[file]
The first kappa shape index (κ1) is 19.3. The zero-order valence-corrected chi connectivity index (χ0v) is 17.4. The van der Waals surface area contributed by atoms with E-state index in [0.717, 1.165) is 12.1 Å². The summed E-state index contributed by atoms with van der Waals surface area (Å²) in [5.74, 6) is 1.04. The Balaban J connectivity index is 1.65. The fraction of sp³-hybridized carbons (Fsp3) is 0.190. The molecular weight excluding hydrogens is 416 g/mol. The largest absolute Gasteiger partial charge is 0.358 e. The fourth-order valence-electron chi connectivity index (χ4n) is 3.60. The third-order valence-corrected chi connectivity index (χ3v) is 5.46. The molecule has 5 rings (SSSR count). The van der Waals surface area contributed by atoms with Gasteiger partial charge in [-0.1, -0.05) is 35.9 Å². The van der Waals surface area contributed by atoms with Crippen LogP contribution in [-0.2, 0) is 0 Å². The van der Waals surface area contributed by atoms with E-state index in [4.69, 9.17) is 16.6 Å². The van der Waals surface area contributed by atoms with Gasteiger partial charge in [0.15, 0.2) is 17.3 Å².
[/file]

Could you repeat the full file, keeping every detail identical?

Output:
The first kappa shape index (κ1) is 19.3. The zero-order valence-corrected chi connectivity index (χ0v) is 17.4. The van der Waals surface area contributed by atoms with E-state index in [0.717, 1.165) is 12.1 Å². The summed E-state index contributed by atoms with van der Waals surface area (Å²) in [5.74, 6) is 1.04. The Balaban J connectivity index is 1.65. The fraction of sp³-hybridized carbons (Fsp3) is 0.190. The molecular weight excluding hydrogens is 416 g/mol. The largest absolute Gasteiger partial charge is 0.358 e. The fourth-order valence-electron chi connectivity index (χ4n) is 3.60. The third-order valence-corrected chi connectivity index (χ3v) is 5.46. The molecule has 5 rings (SSSR count). The van der Waals surface area contributed by atoms with Gasteiger partial charge in [-0.1, -0.05) is 35.9 Å². The van der Waals surface area contributed by atoms with Crippen LogP contribution in [-0.2, 0) is 0 Å². The van der Waals surface area contributed by atoms with E-state index in [4.69, 9.17) is 16.6 Å². The van der Waals surface area contributed by atoms with Gasteiger partial charge in [0.15, 0.2) is 17.3 Å².